The race itself will be just one facet of a carnival of events to celebrate ‘Le Tour’.
The city’s offerings promise to be a once in a lifetime spectacle.
Sheffield has organised a series of hospitality packages, offering visitors preferential viewing of the finish line.
Included in the program are a warm greeting by a Tour hostess, a welcome drink, Yorkshire buffet lunches with wine, beer and soft drinks, a behind the scenes tour of the technical zone and a Tour De France gift.
In July the eyes of the world will be on the Harrogate & District for the Yorkshire Grand Depart, the opening stages of the Tour de France. Harrogate & District is in the unique position of seeing the peloton on both days over the Grand Depart Weekend!
In July the eyes of the world will be on the Harrogate & District for the Yorkshire Grand Depart, the opening stages of the Tour de France.
Harrogate & District is in the unique position of seeing the peloton on both days over the Grand Depart Weekend!
Explore our Tour de France pages for all there is to know…
Leeds Weekend Shopping Guide
Yorkshire’s top destination for pubbing, clubbing, dining and shopping, Leeds has cast off its industrial cocoon and emerged a shiny, new cultural haven.
You’ll find cool music venues, arts spaces, delis and eateries all over, especially in the hip and student Headingley, but we’re here to get serious about shopping.
Leeds Weekend Shopping Guide
Leeds ain’t been dubbed the Knightsbridge of the North for nothing.
This city is home to more designer boutiques than even a seasoned WAG could handle.
The first city outside of London to be deemed worthy of a Harvey Nichols store, since the uber-department store moved in, the arcades of the city’s gorgeous Victorian Quarter have been transformed into a home away from home for the likes of Vivienne Westwood and Mulberry.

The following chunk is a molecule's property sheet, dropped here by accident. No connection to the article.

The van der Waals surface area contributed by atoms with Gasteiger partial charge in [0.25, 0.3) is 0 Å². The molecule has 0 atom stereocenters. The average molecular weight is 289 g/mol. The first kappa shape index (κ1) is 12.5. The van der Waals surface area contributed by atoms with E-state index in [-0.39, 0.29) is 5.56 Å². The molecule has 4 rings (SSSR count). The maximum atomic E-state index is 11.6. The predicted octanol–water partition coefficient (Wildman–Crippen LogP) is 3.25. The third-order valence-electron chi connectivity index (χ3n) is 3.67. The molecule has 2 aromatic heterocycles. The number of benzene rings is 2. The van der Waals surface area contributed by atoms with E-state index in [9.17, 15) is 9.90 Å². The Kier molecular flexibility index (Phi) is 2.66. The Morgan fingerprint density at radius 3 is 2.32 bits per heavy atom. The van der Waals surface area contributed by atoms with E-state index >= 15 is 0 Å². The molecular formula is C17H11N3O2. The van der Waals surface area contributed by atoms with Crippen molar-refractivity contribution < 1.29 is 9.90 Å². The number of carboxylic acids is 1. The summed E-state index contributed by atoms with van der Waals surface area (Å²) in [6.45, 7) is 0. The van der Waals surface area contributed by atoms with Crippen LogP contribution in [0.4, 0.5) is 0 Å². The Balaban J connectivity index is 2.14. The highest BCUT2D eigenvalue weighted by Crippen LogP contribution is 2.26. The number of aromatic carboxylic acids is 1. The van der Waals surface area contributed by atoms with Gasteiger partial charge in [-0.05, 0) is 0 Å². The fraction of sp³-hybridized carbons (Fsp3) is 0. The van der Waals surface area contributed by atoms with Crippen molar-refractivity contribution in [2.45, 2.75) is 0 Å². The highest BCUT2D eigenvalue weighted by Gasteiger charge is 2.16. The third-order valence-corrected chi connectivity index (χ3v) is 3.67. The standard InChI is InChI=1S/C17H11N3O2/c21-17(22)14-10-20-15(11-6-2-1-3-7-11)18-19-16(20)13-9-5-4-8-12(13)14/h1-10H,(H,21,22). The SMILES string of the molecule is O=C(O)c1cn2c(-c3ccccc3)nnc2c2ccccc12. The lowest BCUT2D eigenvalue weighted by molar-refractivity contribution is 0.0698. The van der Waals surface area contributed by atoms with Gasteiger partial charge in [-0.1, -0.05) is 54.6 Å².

With five indoor shopping centers and 4.3 million square feet of retail space packed into five miles of shopping streets, you might want to swap those heels for flats as we take you on this shop-til-you-drop tour of the city.
If you’re serious about shopping, and aren’t afraid to flash that credit card, the Victoria Quarter is the destination for you.
With a mix of designer fashion, beauty and lifestyle stores contained within the jaw dropping architecture of the quarter’s ornate arcades, you’ll find over seventy stores in all.
Alongside the aforementioned Harvey Nic’s, Vivienne Westwood and Mulberry, there’s Karen Millen, Jo Malone, Reiss, Whistles, Diesel, Space NK, Paul Smith, Kurt Geiger, Kiehls, Louis Vuitton, French Connection and more.
The Corn Exchange
Leeds’ self-proclaimed Home of Boutique Shopping, The Corn Exchange is a unique Grade I listed building, and it’s fitting that the shops that it houses are unique too.
Home to endless delicious cafes, as well as exhibition space and music events, it’s also one of the only corn exchanges in the country that still operates as intended – as a center for trade.
This is the place to head for independent boutiques like Lou Lou Puchalka the milliner, silver jeweler Outrage, and vintage/reworked/handmade clothier Mad Elizabeth.
The largest covered market in Europe, and home to over 800 regular traders, Kirkgate Market is a real Leeds institution.
Dating back to 1822, the Edwardian building which houses the market is worth a visit in itself.
A great place for a bit of bargain hunting, you’ll find clothing, arts and crafts, DIY goods, fishmongers, bakers, butchers, world foods, florists – anything and everything you could ask for from a local market and more.
Head into Headingley and you’ll find an area buzzing with bars, vintage stores and charity shops, with a cool vibe thanks to the high student population.
The Bowery on Otley Road is a retail, education and arts space that serves up delicious coffees and treats in its coffee bar, regular creative workshops on everything from digital photography to made to measure blinds, and a fabulous independent shop.